We traveled to her location by plane, and I got to see the rest of the people in our unit. Now I needed to find a way to get back to my guys. My commander got me on a space available U-60 (Blackhawk). I had to wait a day while the brown out (sand storm) cleared up before my trip could continue. The flight was incredible, again another magnificent piece of machinery. The aircraft was packed with soldiers and their baggage, yet it flew with such force and speed that it felt like my presence was insignificant.

We flew extremely low and fast, only rising to avoid power lines. I witnessed lots of countryside with men, women, and children all outside working. I was happy to see them all stop and wave in kindness as we flew over. Our door gunners acknowledged them by waving back. To me they were oblivious to the insurgents, terrorists, politics and all the bad that gets reported. I got the feeling that the adults were glad to see us and the kids were doing just as I did as a child, waving at anything that flew by in amazement.

I arrived back without incident. It was great to see my guys again, and I felt that they were glad to see me. I met some interesting people on my trip. I overheard one young soldier, on his way home, tell war stories to some new guys. It was not hard to tell that some of it was true and some was embellished. His language was what concerned me, and after hearing more than a few "F" bombs, I approached him. I simply asked him where he was going and made him aware that after being with the guys for a year his language back home would not be as welcomed. I made a joke about how it might sound for his parents to hear him say, "Hey mom/dad, how the "F" are you doing, It's "F-ing" good to see you. He and the group laughed, but I believe my point was well taken. I thanked him for what he had done and patted him on the back. He was just a kid fresh out of high school with a year of combat under his belt, going back home where he still lived with his parents.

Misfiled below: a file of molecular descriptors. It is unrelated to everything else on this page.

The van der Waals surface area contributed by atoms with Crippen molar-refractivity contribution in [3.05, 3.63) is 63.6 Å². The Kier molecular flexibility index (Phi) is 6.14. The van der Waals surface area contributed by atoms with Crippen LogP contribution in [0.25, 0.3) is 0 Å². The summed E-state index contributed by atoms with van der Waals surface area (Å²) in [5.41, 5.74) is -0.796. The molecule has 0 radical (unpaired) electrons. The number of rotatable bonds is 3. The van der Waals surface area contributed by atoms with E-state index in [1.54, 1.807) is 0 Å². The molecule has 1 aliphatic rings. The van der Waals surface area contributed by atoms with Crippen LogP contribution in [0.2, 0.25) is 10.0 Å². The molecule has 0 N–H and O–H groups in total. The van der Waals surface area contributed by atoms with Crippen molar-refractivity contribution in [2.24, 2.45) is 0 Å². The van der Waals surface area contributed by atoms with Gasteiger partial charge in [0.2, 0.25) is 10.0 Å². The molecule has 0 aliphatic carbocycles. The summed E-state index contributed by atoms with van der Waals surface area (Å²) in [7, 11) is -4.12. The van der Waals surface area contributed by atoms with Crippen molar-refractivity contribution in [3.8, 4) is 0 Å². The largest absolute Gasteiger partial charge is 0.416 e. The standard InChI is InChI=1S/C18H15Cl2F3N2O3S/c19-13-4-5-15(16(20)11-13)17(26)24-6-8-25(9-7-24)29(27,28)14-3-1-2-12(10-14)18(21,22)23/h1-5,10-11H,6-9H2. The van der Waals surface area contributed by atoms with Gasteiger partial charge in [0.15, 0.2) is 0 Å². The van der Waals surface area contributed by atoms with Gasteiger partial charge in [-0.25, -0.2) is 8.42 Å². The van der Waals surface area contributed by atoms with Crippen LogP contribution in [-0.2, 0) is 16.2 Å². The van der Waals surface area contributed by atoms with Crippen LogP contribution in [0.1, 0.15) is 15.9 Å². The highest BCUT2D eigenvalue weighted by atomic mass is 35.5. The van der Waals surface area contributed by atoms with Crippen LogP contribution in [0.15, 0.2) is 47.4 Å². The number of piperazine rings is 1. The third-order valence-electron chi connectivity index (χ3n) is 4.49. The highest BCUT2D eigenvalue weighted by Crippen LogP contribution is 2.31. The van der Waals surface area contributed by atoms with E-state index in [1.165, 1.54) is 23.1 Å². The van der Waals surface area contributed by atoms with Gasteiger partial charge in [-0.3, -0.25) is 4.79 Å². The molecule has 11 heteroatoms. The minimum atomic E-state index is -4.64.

At one of the hangars that I spent time in waiting on a flight, I spoke to an American civilian whose mission was to establish police academies in the country. He spoke of the complete difference the Iraqi men have in comparison to us. It was his experience that when the Iraqis receive positions of authority, they perceive it as a right to profit from that position and from those they are to lead. That is opposed to our leadership, which in positions of authority means the responsibilities to care for those we lead. I could tell he was struggling with the solution to this problem, and I admired his commitment to make it work.

We met several JAG (military attornies) officers on our trip, and we compared their lives with the TV show's depiction of the ultimate JAG officer. They played right along with the joke and admitted that yes they also fly helicopters and jets, jump from planes, and are constantly in torrid love affairs with beautiful women. It was fun banter coming up with current theater situations that would warrant supernatural JAG abilities and it also helped pass the time.

My soldiers continue to excel in this environment. They interact with the Air Force, DOD civilians, and contractors on a daily basis, and they've won praise from all they have come in contact with. I constantly have peers and superiors telling me what a joy it is to have these men and women from the National Guard here. Two of our soldiers received "coins" (acknowledgment of doing a good job) for the selfless work they did to assist another unit. It is their military bearing along with southern hospitality that sets them apart.

My commander and I are very proud of our soldiers, and we know they will continue to impress everyone they come in contact with. Like the rest of the world, we are all focused on the elections. I'll write again once they have concluded. Many of the soldiers outside the wire are anxious for the bad guys to show their faces, and like the poor soul who fired at us the other day, our guys are poised and eager to retaliate with overwhelming force.

Take Care and God Bless.